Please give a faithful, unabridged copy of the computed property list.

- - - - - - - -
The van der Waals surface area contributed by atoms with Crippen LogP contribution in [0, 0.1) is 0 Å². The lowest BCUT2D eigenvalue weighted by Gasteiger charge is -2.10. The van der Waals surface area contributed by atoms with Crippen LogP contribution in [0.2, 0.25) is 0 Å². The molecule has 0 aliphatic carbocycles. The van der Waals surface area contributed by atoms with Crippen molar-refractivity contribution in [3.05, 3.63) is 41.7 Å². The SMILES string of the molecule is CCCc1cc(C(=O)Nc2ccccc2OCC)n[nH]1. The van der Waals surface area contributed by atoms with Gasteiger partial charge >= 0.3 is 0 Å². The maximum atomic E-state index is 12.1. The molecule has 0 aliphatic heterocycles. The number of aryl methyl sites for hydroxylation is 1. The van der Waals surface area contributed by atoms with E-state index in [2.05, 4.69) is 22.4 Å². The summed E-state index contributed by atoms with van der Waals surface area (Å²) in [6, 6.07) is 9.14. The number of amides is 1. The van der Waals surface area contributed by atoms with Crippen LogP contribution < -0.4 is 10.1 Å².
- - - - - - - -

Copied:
The van der Waals surface area contributed by atoms with Crippen LogP contribution in [0, 0.1) is 0 Å². The lowest BCUT2D eigenvalue weighted by Gasteiger charge is -2.10. The van der Waals surface area contributed by atoms with Crippen LogP contribution in [0.2, 0.25) is 0 Å². The molecule has 0 aliphatic carbocycles. The van der Waals surface area contributed by atoms with Crippen molar-refractivity contribution in [3.05, 3.63) is 41.7 Å². The SMILES string of the molecule is CCCc1cc(C(=O)Nc2ccccc2OCC)n[nH]1. The van der Waals surface area contributed by atoms with Gasteiger partial charge >= 0.3 is 0 Å². The maximum atomic E-state index is 12.1. The molecule has 0 aliphatic heterocycles. The number of aryl methyl sites for hydroxylation is 1. The van der Waals surface area contributed by atoms with E-state index in [2.05, 4.69) is 22.4 Å². The summed E-state index contributed by atoms with van der Waals surface area (Å²) in [6, 6.07) is 9.14. The number of amides is 1. The van der Waals surface area contributed by atoms with Crippen LogP contribution < -0.4 is 10.1 Å².